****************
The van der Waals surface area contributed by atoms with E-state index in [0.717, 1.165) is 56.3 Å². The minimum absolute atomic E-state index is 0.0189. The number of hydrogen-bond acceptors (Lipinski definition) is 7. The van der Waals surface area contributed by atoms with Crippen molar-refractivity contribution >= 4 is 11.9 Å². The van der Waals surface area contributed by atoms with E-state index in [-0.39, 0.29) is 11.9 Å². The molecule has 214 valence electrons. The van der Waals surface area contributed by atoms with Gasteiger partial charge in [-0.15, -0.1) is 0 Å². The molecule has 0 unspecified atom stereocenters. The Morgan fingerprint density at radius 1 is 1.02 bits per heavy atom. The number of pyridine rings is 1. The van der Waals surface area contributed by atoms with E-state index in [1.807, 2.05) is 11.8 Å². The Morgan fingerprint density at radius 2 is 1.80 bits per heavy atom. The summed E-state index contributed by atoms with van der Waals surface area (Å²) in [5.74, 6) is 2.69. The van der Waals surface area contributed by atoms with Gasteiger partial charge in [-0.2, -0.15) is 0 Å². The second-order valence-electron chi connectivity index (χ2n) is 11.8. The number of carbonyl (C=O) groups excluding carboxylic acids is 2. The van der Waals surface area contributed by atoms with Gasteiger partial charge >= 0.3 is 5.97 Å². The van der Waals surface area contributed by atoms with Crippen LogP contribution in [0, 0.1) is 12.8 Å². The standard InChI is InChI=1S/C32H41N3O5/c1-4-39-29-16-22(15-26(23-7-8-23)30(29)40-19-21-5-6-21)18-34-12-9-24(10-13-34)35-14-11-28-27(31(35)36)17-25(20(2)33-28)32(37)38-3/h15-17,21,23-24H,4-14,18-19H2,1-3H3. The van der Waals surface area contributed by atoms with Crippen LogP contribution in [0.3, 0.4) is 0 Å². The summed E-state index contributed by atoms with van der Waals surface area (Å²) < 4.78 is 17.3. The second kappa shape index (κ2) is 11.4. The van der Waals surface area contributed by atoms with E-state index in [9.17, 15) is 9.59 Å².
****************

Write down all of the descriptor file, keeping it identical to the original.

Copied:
The van der Waals surface area contributed by atoms with E-state index in [0.717, 1.165) is 56.3 Å². The minimum absolute atomic E-state index is 0.0189. The number of hydrogen-bond acceptors (Lipinski definition) is 7. The van der Waals surface area contributed by atoms with Crippen molar-refractivity contribution >= 4 is 11.9 Å². The van der Waals surface area contributed by atoms with E-state index in [-0.39, 0.29) is 11.9 Å². The molecule has 214 valence electrons. The van der Waals surface area contributed by atoms with Gasteiger partial charge in [-0.15, -0.1) is 0 Å². The molecule has 0 unspecified atom stereocenters. The Morgan fingerprint density at radius 1 is 1.02 bits per heavy atom. The number of pyridine rings is 1. The van der Waals surface area contributed by atoms with E-state index in [1.807, 2.05) is 11.8 Å². The Morgan fingerprint density at radius 2 is 1.80 bits per heavy atom. The summed E-state index contributed by atoms with van der Waals surface area (Å²) in [5.74, 6) is 2.69. The van der Waals surface area contributed by atoms with Gasteiger partial charge in [-0.2, -0.15) is 0 Å². The second-order valence-electron chi connectivity index (χ2n) is 11.8. The number of carbonyl (C=O) groups excluding carboxylic acids is 2. The van der Waals surface area contributed by atoms with Gasteiger partial charge >= 0.3 is 5.97 Å². The van der Waals surface area contributed by atoms with Crippen LogP contribution in [0, 0.1) is 12.8 Å². The standard InChI is InChI=1S/C32H41N3O5/c1-4-39-29-16-22(15-26(23-7-8-23)30(29)40-19-21-5-6-21)18-34-12-9-24(10-13-34)35-14-11-28-27(31(35)36)17-25(20(2)33-28)32(37)38-3/h15-17,21,23-24H,4-14,18-19H2,1-3H3. The van der Waals surface area contributed by atoms with Crippen LogP contribution in [0.3, 0.4) is 0 Å². The summed E-state index contributed by atoms with van der Waals surface area (Å²) < 4.78 is 17.3. The second kappa shape index (κ2) is 11.4. The van der Waals surface area contributed by atoms with E-state index in [9.17, 15) is 9.59 Å².